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Be the Author of Email Delivery
Posted By Rebekah Henson On November 21, 2011 @ 9:11 am In Email Deliverability | 9 Comments
Email marketers are the authors of a very particular story: the story of their email’s deliverability . Your own story starts when you turn on your computer screen and open the message editor in your web browser. So begins your email’s quest for the inbox.
ISPs, spam filters and your subscribers themselves all stand between your email and the inbox. The decisions you make will determine whether your email prevails against its obstacles or meets its untimely demise in spam folder limbo.
To help you practice making the right decisions, we’re going to walk through a little exercise. Read the following passages, and at the end of each, make your choice and click to the related page to see where your email ends up!
Catchy. It’s gotta be catchy. Something your subscribers will instantly connect with, right? Like Bangarang Bob. Man, that’s catchy!
When your newest subscriber receives your message, she doesn’t recognize the sender name and treats it like some annoying spammer who thinks his alliteration is clever. She clicks the spam button, murdering your message and your reputation  without a second thought.
Your email’s quest – nearly successful – has met a violent end. Go back to page 1 to start again .
Hmmmmm… you think (or perhaps hum aloud if you’re thinking alone). That sounds like a good place to start. “Red Delicious Apples, Inc” “Red Delicious Emails” Now we’re on to something. You enter “Red Delicious Emails” into the text field.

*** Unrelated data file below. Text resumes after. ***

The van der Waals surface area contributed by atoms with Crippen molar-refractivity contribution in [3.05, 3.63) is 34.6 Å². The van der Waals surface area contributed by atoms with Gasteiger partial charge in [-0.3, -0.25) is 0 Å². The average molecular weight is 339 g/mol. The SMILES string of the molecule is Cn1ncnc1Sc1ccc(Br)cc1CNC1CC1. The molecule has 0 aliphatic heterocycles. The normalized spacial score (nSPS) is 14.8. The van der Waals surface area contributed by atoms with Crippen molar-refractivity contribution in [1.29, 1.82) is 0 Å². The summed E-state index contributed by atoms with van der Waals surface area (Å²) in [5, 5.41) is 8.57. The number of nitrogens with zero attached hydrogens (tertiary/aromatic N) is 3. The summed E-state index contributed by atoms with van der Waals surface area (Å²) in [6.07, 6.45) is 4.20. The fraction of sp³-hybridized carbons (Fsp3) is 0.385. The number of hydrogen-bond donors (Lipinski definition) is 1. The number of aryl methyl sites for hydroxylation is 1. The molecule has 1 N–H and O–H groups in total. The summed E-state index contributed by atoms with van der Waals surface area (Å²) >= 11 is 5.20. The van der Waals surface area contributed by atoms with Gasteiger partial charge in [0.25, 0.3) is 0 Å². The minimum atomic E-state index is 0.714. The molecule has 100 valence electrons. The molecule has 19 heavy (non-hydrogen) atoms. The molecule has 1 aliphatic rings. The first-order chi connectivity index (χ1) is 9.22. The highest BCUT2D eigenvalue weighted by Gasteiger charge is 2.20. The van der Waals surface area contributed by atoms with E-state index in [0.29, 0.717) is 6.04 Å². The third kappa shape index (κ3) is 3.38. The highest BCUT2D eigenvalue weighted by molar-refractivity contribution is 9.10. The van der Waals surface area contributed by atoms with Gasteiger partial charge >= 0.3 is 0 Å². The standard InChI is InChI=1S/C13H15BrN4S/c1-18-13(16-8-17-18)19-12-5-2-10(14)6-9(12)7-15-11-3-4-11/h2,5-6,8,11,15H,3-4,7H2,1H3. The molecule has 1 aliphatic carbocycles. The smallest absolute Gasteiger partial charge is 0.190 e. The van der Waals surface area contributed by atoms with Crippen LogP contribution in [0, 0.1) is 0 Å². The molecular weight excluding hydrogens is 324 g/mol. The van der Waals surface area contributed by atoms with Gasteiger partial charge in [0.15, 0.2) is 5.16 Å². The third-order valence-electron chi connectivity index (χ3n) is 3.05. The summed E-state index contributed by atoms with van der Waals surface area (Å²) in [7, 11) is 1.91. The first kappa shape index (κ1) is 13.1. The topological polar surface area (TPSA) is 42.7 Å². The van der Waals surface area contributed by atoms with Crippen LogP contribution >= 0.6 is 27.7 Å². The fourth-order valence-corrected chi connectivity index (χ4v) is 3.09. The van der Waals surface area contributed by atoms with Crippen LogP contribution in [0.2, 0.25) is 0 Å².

Later, when your newest subscriber sees your message in her inbox, she recognizes “Red Delicious” in your sender name and instantly knows that it’s the information she requested from your site’s web form.
Your email has conquered its first delivery obstacle.
You recall finding a blog somewhere that unlocked the secret of subject lines. Something about being compelling  to entice subscribers to read your content.
You sip your coffee and stare contemplatively into your mug. Maybe the cream swirls in your coffee can help you divine the magic formula. Exclamation points are compelling. So are loud statements.
Wrong. Your email accidentally sets off its emergency flare in the dark, attracting the attention of spam filters  and several grues. It’s not eaten, but the spam filters are hot on its trail. The ISP locks your email in the spam folder for good.
Spam Filter Battle Action8
Tread carefully, because phrasing is everything. A wrong move might not tip off the spam filters, but could have subscribers blowing the spam whistle themselves. Every issued spam complaint hurts your reputation and can interrupt the deliverability quest of your future emails.
You crack your knuckles and dab a bead of sweat from your brow. It’s now or never. “Red Delicious Newsletter: Top 10 Orchards plus Tips for Baking with Apples.” This sounds like a good one. It summarizes your message and teases at valuable content your subscribers should want to read .
Things are looking good for successful completion of your email’s quest.
You’ve slain the subject line, securing safe passage for your email over the Mountain of Design Elements. How do you equip your email for the trip?
The filters pounce on your email and drag it away through the woods, locking it high up in a tower until a subscriber recognizes your sender name and rescues it, like a damsel in distress.